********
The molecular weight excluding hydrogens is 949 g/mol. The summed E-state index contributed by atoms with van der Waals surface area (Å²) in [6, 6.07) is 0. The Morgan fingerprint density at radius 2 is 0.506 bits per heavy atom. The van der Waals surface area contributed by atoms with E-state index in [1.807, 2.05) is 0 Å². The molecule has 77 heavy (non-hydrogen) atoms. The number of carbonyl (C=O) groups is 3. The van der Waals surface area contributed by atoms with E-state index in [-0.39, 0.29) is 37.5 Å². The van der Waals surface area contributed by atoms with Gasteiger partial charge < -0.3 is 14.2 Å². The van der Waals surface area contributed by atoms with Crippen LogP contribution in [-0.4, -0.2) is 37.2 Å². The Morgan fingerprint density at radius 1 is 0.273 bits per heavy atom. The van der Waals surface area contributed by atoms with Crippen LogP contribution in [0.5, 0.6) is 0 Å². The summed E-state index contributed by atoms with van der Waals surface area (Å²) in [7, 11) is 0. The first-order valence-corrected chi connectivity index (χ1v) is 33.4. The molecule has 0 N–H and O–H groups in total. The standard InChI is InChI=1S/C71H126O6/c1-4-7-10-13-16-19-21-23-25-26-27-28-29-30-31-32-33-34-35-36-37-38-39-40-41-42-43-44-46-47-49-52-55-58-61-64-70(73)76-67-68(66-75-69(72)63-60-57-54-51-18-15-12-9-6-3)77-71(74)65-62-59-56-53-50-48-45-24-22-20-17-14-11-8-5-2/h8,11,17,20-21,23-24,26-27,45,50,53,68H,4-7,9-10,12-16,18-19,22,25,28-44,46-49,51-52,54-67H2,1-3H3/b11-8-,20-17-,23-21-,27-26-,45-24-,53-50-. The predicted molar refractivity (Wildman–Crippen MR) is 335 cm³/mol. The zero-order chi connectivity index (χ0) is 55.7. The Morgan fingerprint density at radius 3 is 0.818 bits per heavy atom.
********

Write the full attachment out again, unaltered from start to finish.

The molecular weight excluding hydrogens is 949 g/mol. The summed E-state index contributed by atoms with van der Waals surface area (Å²) in [6, 6.07) is 0. The Morgan fingerprint density at radius 2 is 0.506 bits per heavy atom. The van der Waals surface area contributed by atoms with E-state index in [1.807, 2.05) is 0 Å². The molecule has 77 heavy (non-hydrogen) atoms. The number of carbonyl (C=O) groups is 3. The van der Waals surface area contributed by atoms with E-state index in [-0.39, 0.29) is 37.5 Å². The van der Waals surface area contributed by atoms with Gasteiger partial charge < -0.3 is 14.2 Å². The van der Waals surface area contributed by atoms with Crippen LogP contribution in [-0.4, -0.2) is 37.2 Å². The Morgan fingerprint density at radius 1 is 0.273 bits per heavy atom. The van der Waals surface area contributed by atoms with Crippen LogP contribution in [0.5, 0.6) is 0 Å². The summed E-state index contributed by atoms with van der Waals surface area (Å²) in [7, 11) is 0. The first-order valence-corrected chi connectivity index (χ1v) is 33.4. The molecule has 0 N–H and O–H groups in total. The standard InChI is InChI=1S/C71H126O6/c1-4-7-10-13-16-19-21-23-25-26-27-28-29-30-31-32-33-34-35-36-37-38-39-40-41-42-43-44-46-47-49-52-55-58-61-64-70(73)76-67-68(66-75-69(72)63-60-57-54-51-18-15-12-9-6-3)77-71(74)65-62-59-56-53-50-48-45-24-22-20-17-14-11-8-5-2/h8,11,17,20-21,23-24,26-27,45,50,53,68H,4-7,9-10,12-16,18-19,22,25,28-44,46-49,51-52,54-67H2,1-3H3/b11-8-,20-17-,23-21-,27-26-,45-24-,53-50-. The predicted molar refractivity (Wildman–Crippen MR) is 335 cm³/mol. The zero-order chi connectivity index (χ0) is 55.7. The Morgan fingerprint density at radius 3 is 0.818 bits per heavy atom.